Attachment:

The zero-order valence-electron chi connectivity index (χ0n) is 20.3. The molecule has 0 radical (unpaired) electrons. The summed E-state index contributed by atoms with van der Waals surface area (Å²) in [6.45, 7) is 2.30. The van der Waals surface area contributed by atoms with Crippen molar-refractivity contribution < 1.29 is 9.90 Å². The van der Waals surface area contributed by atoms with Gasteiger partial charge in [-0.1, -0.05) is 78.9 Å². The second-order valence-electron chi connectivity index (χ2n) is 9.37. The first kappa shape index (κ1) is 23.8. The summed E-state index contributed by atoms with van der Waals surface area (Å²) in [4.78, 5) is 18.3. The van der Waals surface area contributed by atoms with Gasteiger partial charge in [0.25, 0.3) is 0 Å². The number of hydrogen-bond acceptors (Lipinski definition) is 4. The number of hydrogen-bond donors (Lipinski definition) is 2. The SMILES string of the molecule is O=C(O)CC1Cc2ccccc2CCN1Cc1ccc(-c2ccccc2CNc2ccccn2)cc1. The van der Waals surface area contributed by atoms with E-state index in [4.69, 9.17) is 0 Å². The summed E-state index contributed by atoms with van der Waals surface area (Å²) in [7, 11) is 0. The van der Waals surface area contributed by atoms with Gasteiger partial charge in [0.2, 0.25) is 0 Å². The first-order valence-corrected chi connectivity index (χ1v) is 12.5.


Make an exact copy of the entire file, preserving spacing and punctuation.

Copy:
The zero-order valence-electron chi connectivity index (χ0n) is 20.3. The molecule has 0 radical (unpaired) electrons. The summed E-state index contributed by atoms with van der Waals surface area (Å²) in [6.45, 7) is 2.30. The van der Waals surface area contributed by atoms with Crippen molar-refractivity contribution < 1.29 is 9.90 Å². The van der Waals surface area contributed by atoms with Gasteiger partial charge in [-0.1, -0.05) is 78.9 Å². The second-order valence-electron chi connectivity index (χ2n) is 9.37. The first kappa shape index (κ1) is 23.8. The summed E-state index contributed by atoms with van der Waals surface area (Å²) in [4.78, 5) is 18.3. The van der Waals surface area contributed by atoms with Gasteiger partial charge in [0.25, 0.3) is 0 Å². The number of hydrogen-bond acceptors (Lipinski definition) is 4. The number of hydrogen-bond donors (Lipinski definition) is 2. The SMILES string of the molecule is O=C(O)CC1Cc2ccccc2CCN1Cc1ccc(-c2ccccc2CNc2ccccn2)cc1. The van der Waals surface area contributed by atoms with E-state index in [4.69, 9.17) is 0 Å². The summed E-state index contributed by atoms with van der Waals surface area (Å²) in [7, 11) is 0. The van der Waals surface area contributed by atoms with Gasteiger partial charge in [0.2, 0.25) is 0 Å². The first-order valence-corrected chi connectivity index (χ1v) is 12.5.